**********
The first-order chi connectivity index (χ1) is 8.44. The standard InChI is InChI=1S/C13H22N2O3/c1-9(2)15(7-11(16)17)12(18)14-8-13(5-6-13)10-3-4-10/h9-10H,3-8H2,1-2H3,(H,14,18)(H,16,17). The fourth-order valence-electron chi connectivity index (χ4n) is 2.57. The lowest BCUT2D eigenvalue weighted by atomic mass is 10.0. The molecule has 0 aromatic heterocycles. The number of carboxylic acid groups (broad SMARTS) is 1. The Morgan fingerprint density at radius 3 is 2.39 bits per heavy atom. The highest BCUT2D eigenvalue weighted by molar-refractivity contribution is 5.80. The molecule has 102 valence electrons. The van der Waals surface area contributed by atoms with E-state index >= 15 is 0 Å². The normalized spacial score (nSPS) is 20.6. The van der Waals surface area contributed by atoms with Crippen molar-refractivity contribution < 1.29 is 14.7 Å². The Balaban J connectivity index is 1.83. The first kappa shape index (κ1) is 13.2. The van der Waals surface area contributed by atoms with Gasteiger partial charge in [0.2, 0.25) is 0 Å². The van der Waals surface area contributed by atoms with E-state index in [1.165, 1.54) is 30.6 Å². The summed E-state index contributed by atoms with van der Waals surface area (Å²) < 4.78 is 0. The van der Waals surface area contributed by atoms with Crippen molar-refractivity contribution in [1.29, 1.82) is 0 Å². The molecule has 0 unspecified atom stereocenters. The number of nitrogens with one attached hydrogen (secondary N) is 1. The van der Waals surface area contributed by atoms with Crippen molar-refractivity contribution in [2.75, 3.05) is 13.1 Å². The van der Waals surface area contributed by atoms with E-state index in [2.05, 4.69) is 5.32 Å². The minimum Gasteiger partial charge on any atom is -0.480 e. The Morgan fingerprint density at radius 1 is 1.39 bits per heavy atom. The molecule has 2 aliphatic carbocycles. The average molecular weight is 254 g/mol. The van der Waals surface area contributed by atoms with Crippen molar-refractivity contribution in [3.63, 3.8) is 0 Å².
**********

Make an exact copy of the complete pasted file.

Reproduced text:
The first-order chi connectivity index (χ1) is 8.44. The standard InChI is InChI=1S/C13H22N2O3/c1-9(2)15(7-11(16)17)12(18)14-8-13(5-6-13)10-3-4-10/h9-10H,3-8H2,1-2H3,(H,14,18)(H,16,17). The fourth-order valence-electron chi connectivity index (χ4n) is 2.57. The lowest BCUT2D eigenvalue weighted by atomic mass is 10.0. The molecule has 0 aromatic heterocycles. The number of carboxylic acid groups (broad SMARTS) is 1. The Morgan fingerprint density at radius 3 is 2.39 bits per heavy atom. The highest BCUT2D eigenvalue weighted by molar-refractivity contribution is 5.80. The molecule has 102 valence electrons. The van der Waals surface area contributed by atoms with E-state index >= 15 is 0 Å². The normalized spacial score (nSPS) is 20.6. The van der Waals surface area contributed by atoms with Crippen molar-refractivity contribution < 1.29 is 14.7 Å². The Balaban J connectivity index is 1.83. The first kappa shape index (κ1) is 13.2. The van der Waals surface area contributed by atoms with Gasteiger partial charge in [0.2, 0.25) is 0 Å². The van der Waals surface area contributed by atoms with E-state index in [1.165, 1.54) is 30.6 Å². The summed E-state index contributed by atoms with van der Waals surface area (Å²) < 4.78 is 0. The van der Waals surface area contributed by atoms with Crippen molar-refractivity contribution in [1.29, 1.82) is 0 Å². The molecule has 0 unspecified atom stereocenters. The number of nitrogens with one attached hydrogen (secondary N) is 1. The van der Waals surface area contributed by atoms with Crippen molar-refractivity contribution in [2.75, 3.05) is 13.1 Å². The van der Waals surface area contributed by atoms with E-state index in [2.05, 4.69) is 5.32 Å². The minimum Gasteiger partial charge on any atom is -0.480 e. The Morgan fingerprint density at radius 1 is 1.39 bits per heavy atom. The molecule has 2 aliphatic carbocycles. The average molecular weight is 254 g/mol. The van der Waals surface area contributed by atoms with Crippen molar-refractivity contribution in [3.63, 3.8) is 0 Å².